By resisting the blandishments of speed and the imperative of technology we will attempt to re-discover the fundamentals of the creative process. This course is a laboratory not a workshop; but we will have ample time to share our work with one another. Our class is organized around the idea that slowing down will help student writers to produce exceptional work in a different way. This course doesn’t seek to return to a simpler time; rather it asks students to pause in order to look at the complexities and fundamentals of analysis, articulation, and rhetoric so they may express themselves in beautiful and eloquent ways.

Much of our early work will begin with in-class writing exercises. There will be a good deal of independent work as well as assigned group work. Students will occasionally be asked to read their work aloud. We’ll seek out quiet sanctuaries in which to write, and experiment with the concept of the “fair copy” written in ink. Naturally, students will be asked to keep a writers notebook. Over the course of the semester we will read fiction, essays, and poetry.

Final Project: A Writer’s Notebook and another Final Writer’s Project to be determined.

JNST OOOJ
Science, Sexuality, Society
T/TH  2:30-3:50 p.m.
Professor Tim Seiber

In this seminar, we will ask how scientific research, publication, and ideas have informed current and historical debates about sexuality.  Are sex and gender innate biologically?  How does the brain affect who and what we are attracted to?  Is there a ‘gay gene’?  Is identity somehow held materially in the body? The power of scientific discourse itself will be examined as well: where does “validity” and “proof” come from in experimental settings, and how does this map on to our experience of everyday life?  Using analytical tools developed by queer theorists interested in science, we’ll also ask how these ideas travel to other scientific understandings of the world – from how we see animals and conservation biology, to the way that we narrate to ourselves how molecules work by repulsion and attraction.

JNST OOOK
Reactions to Societal failure
M/W  11 a.m.-12:20 p.m.
Harlin Kahn
Sponsor: Prof. Sara Schoonmaker

Perhaps you subscribe to the idea that the world we live in is not always the most equitable or encouraging place. The current capitalist climate contributes to an idea that one person’s improvement is another’s suffering. Whether we view our current state as “Work-in-progress” a “fixer-upper” or just a straight out failure, this class addresses our need to explore ways in which we can deal with the problems of the United States and the world as a global whole.

We will start by exploring whether or not we believe our society has failed, and go on to ask one of the essential questions of this course: How terrible is our current state, and can it be fixed? If our answer gears toward a hopeful future, we will explore ways that change has been created- through laws, NGOs, community organizing, protest, riots, and anything else we can explore. Each way of reacting will hopefully be evaluated for our current climate– in an attempt to understand if this response is helpful, and how much change it can create. However if the class decides the world is too far-gone, we can spend our time exploring the ideas of retreatism and revolution– and ask ourselves if there is something groundbreaking we can rally around.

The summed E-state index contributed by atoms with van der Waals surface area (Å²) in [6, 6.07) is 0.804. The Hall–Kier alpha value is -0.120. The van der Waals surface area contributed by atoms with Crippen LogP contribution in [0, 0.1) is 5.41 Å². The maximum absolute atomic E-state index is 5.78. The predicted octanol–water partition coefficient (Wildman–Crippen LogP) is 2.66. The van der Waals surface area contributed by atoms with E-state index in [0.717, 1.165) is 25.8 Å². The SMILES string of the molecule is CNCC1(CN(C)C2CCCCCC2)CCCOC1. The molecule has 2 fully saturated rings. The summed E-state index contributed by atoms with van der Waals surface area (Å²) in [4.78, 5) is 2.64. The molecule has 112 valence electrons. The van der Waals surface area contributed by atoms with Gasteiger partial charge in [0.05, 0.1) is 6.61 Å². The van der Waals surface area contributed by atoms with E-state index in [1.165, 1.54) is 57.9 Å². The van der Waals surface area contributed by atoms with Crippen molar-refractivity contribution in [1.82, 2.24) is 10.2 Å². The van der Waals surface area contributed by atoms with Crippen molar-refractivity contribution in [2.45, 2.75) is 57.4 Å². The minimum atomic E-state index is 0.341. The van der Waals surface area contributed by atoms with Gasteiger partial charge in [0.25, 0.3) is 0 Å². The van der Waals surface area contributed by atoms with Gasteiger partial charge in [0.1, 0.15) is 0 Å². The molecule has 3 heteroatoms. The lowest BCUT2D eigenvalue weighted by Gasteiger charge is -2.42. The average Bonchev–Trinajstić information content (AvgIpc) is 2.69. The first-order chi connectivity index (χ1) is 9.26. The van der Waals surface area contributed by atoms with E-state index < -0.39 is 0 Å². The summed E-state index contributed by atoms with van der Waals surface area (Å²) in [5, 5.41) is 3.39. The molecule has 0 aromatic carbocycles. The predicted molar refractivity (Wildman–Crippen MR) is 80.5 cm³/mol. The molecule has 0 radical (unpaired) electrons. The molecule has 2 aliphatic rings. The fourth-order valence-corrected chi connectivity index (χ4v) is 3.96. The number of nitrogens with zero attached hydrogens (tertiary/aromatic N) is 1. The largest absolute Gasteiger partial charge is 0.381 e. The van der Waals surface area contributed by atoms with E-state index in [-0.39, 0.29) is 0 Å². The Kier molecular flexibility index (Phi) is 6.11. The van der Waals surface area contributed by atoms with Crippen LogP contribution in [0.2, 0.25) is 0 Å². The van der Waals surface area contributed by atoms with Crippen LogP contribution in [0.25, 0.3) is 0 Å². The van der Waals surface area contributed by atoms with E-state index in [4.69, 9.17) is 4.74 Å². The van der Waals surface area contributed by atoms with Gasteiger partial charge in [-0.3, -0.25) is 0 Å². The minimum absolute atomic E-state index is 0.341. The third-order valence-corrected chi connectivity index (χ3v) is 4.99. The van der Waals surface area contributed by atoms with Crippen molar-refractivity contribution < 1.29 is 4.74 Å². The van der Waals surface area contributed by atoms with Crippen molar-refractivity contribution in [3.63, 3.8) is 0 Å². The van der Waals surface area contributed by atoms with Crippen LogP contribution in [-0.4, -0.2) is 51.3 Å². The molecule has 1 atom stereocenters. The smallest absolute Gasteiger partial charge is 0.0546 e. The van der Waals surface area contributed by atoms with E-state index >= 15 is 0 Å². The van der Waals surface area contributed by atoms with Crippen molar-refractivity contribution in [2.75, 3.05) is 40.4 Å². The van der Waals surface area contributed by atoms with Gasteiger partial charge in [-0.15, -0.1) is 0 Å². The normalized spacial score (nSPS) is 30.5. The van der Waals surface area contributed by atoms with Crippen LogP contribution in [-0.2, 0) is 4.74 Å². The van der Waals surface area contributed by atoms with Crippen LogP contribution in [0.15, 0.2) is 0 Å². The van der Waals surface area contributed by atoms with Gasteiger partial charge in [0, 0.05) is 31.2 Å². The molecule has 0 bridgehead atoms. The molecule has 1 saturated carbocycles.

JNST 000L
Latin Tutorials
W/F  9:30-10:50 a.m.
Judith Tschann

For some of you, this Latin tutorial will be the second-semester continuation of intensive beginning college Latin.  We will quickly review some aspects of grammar from the first semester, and then plow ahead in Wheelock to the glorious end, covering such fine points of grammar as the various forms and uses of the subjunctive, deponent verbs, gerunds and gerundives, “fear” clauses, sequence of tenses, and much more.  We will emphasize the practice and theory of translation as we move beyond exercises to real (albeit highly edited) passages of literature and history.

For others, this tutorial will be an intensive beginning Latin class, requiring daily homework, memorizing, possible quizzes, a collaboratively designed midterm demonstration of learning, and an ambitious final project.  By the end of the semester, you will have a firm grasp of basic grammar (of Latin and of English), a developing sense of the joys and challenges of translating, a bigger vocabulary, and at least a budding interest in Roman literature and history.

JNST OOOM
Performances of Identity
Wednesday 6-8:50 p.m.
Facilitated by Cassidy Kean and Julia Lesser
Sponsor: Alisa Slaughter

Course Description:
How does finding the source of art help to understand positions of the self in the world? How does the creative process expose or conceal identity. Can the exploration of personal context enlighten art? Is there an impersonal self? These are some of the questions that the class, Performances of Identity will ask. This class will examine different artists from the 20th/21st century who exemplify identity in art. Simultaneously the class will take a practical approach and use our personal experiences as a platform for a final showcase. Together we will collaborate to develop a sense of the self in conjunction with exploring identities as a collective. The first half